Q: You say the new farm bill shouldn’t impact crop insurance decisions for 2014 . . . that seems like a bold statement. What does that mean?
A: Basically what it says. Three key factors: (1) Crop insurance products/offerings for 2014 are not impacted by the bill (there will be some new items for ’15, but that is a topic for another day); (2) There is absolutely no interaction between crop insurance and the revised farm program (one does not take from the other); and (3) There is nothing you would want to bank on or rely upon in the new farm program for 2014.
Q: But what little changes are there? Anything in terms of cash flow that should be considered?
A: You’re right. Direct Payments are gone. Therefore no direct payment cash infusion coming in October for ’14 (with the exception of cotton base acres that get a 1 year transition payment since STAX is not available for 2014)
Q: But what about this new “shallow loss” ARC program and other Title 1 options I have heard about . . . won’t those be applicable for this crop year?
A: Yes, sign up will be sometime in the summer or fall, but again, no interaction with crop insurance. You have a new target price option (PLC) or this new so-called “shallow loss” program (ARC) which has a county option and a whole farm option, but each of these options is decoupled from what you plant in the current year and shouldn’t really impact your risk management decisions.
Q: But if I can be covered on “shallow losses” from 86% to 76%, can’t I just buy down my coverage and save some money?
A: That is certainly an option, but you need to know what you are getting. Here are some key things to consider about this FSA “shallow loss” program vs. crop insurance:
• it is county coverage, triggering only when revenue for your crop base in the county falls below 86% of its 5 year average.
• any payment is limited to your base acres, with an 85% factor, and decoupled from what you plant (though you can reallocate (not increase) base to reflect plantings from ’09-’12)
• payments are made based on county yield, not your APH. So if you have a 200 bu APH, and county average is 150, the “10%” covered (15 bu) is actually just 7.5% of your APH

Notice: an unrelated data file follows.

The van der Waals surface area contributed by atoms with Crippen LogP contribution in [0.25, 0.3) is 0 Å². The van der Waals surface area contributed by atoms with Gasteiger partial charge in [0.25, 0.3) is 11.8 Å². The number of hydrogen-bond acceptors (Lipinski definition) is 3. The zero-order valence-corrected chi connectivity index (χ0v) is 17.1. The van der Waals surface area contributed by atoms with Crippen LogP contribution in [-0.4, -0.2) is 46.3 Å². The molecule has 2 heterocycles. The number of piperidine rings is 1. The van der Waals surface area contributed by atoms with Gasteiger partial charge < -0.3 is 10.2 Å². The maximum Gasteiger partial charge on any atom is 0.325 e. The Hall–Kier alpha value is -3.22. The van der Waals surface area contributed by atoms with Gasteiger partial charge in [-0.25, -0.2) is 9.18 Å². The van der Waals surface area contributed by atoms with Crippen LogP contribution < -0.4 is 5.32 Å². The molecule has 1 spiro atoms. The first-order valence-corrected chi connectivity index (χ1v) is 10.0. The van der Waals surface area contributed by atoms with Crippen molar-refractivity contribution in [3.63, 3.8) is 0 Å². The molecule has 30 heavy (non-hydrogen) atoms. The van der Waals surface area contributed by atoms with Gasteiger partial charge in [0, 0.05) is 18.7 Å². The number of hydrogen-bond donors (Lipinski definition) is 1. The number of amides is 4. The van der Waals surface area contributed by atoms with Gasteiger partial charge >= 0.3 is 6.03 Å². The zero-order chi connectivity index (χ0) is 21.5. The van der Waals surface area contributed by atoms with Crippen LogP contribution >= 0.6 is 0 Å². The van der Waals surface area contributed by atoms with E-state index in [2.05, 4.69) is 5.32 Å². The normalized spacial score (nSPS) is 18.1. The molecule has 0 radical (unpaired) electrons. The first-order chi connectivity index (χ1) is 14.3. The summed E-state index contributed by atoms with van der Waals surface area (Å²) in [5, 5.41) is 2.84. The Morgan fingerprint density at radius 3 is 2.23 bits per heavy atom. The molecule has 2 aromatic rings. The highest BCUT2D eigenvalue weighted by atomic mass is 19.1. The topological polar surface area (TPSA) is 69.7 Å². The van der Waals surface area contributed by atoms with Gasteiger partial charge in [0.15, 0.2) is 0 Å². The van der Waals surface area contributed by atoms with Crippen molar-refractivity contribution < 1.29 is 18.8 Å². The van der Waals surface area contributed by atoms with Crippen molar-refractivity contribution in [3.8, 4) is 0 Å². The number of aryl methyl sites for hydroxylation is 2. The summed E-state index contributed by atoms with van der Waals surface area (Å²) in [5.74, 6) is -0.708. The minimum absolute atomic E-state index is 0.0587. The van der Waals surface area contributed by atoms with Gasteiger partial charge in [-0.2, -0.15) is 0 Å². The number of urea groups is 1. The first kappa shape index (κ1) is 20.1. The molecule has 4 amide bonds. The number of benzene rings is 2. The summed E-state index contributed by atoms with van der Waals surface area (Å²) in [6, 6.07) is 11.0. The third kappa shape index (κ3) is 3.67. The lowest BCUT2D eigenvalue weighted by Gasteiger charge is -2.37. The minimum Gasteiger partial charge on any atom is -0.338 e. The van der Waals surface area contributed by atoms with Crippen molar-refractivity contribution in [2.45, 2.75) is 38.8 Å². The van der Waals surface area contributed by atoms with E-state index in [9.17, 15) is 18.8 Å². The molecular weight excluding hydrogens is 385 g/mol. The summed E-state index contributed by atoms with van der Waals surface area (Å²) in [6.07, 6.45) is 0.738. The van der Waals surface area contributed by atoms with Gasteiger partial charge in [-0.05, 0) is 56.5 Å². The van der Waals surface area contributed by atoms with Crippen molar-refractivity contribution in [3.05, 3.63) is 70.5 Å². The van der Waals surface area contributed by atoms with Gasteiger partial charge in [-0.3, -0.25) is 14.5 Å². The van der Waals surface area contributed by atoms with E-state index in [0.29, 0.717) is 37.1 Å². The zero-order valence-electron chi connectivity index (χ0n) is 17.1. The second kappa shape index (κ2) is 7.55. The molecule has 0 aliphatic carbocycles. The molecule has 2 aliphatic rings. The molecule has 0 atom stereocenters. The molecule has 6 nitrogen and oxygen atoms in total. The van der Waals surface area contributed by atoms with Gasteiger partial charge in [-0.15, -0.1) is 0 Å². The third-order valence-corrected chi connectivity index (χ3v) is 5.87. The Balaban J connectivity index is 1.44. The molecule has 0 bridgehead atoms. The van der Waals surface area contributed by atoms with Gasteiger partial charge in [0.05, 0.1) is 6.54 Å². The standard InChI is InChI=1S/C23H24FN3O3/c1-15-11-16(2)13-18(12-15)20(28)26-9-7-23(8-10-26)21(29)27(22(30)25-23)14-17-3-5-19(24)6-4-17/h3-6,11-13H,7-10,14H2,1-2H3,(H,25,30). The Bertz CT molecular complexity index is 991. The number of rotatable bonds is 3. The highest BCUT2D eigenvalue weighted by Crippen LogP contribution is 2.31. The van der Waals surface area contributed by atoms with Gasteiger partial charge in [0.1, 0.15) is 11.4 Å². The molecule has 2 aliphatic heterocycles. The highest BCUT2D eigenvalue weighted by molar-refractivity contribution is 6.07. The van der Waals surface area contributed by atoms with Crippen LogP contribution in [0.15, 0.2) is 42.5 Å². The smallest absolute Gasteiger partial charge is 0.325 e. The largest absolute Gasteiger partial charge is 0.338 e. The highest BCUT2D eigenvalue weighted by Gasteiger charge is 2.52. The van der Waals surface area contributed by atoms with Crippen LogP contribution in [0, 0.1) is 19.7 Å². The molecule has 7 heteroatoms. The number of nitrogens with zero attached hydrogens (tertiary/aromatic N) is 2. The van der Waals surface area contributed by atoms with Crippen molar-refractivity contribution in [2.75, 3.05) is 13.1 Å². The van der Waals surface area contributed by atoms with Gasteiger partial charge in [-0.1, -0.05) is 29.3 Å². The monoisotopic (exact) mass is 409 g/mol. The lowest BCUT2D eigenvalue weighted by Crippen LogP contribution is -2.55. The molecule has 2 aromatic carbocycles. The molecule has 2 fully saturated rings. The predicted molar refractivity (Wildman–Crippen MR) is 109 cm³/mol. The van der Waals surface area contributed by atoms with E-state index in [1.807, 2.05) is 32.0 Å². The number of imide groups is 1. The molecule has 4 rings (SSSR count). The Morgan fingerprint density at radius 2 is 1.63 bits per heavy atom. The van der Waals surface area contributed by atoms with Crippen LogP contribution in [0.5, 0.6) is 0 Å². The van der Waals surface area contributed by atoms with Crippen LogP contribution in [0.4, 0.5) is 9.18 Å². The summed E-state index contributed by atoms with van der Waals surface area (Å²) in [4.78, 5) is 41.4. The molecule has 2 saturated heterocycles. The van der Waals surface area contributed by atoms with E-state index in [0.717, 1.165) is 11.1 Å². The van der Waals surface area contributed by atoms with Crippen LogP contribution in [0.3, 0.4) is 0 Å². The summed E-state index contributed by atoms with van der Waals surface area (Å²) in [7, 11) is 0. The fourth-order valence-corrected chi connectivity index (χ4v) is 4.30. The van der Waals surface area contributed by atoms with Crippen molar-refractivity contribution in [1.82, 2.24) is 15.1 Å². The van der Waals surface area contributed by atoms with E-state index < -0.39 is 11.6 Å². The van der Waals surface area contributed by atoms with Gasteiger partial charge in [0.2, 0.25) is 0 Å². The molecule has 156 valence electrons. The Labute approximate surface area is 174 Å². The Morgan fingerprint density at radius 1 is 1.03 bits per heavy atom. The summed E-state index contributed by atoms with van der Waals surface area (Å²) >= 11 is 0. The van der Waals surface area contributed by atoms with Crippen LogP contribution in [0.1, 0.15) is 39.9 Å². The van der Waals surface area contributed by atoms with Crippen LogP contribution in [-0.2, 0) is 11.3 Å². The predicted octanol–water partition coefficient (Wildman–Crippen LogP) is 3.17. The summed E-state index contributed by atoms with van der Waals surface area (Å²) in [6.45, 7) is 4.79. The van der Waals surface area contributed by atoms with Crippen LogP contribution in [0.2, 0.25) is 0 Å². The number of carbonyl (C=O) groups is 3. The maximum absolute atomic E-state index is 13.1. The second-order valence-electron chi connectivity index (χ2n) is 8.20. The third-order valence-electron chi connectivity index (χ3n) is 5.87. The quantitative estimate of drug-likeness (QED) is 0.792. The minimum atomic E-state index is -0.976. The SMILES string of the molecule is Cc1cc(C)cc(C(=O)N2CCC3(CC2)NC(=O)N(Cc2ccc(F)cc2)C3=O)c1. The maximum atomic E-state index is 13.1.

• this ARC program does not have the “Harvest Price Option” features of crop insurance. If yield for the county multiplied by national average price is greater than 86% of previous 5 year average, then no payment.
• any payments for 2014 experience will not be made until “Season Average Price” is finally figured in October 2015.
• the maximum payment per program base acre is 8.5% of previous 5 year revenue (10% window subject to 85% factor), and all payments are subject to typical FSA payment limitations.
• FSA program payments (ARC or PLC) will also still be subject to “sequestration” — and additional 7.2% reduction – where crop insurance claims are not.
* the answers above are based on county ARC option. The whole farm option aggregates all crops across the farm, is still decoupled, and has a factor of 65% such that the maximum any producer could receive is 6.5% of target revenue. Beyond this, there are too many questions that will have to be answered by USDA rule-making.
Q: Okay I see the point. But you are trying to sell me crop insurance ;-). I’ve been told ARC will be a guaranteed payment for 2014 . . . maybe $50 or $75 per acre. Why not just take this shallow loss payment and save some money on insurance too?
A: Most of that talk is around corn. Here’s the deal. The 5 year olympic average price that will set the target revenue for 2014 is $5.27/bu, and we all know current futures prices are well below that. This has got all the economists talking about the prospects for a payment. But here are some other real possibilities to consider.
• Based on 86% loss threshold and $5.27 price, if yields come in at average in the county, prices for the season would need to be below $4.53 to trigger any payment.
• If yields for county are 5% above average (say 157.5 relative to 150), then national prices for the season would need to be below $4.32 to trigger a payment for that county.
• If yields are 10% over average (165 relative to the same 150), then the season average price would have to be below $4.12 to trigger a payment in the county.
• If you have a deep yield loss, but the county has normal yields, you get treated the same as everyone else in the county.
• If another drought creates a short crop and prices rise again (say $5.55/bu – about 5% over $5.27 reference), then you only get any assistance if your county had more than a 19% reduction (the 14% + 5%) relative to its average (<124 bu relative to 150 bu).
• Finally, if all this does compute out and you do get an ARC payment for the 2014 crop year in October of 2015, remember it has no relation or connection to any indemnities you might have received in crop insurance.
Q: So you are saying that I should just make my crop insurance decisions without counting on much from these FSA programs?
A: Exactly! You can decide what to do on ARC vs. PLC later when the rules are clearer, and if it comes that is great. But it should not supplant your true risk management decisions made in crop insurance.
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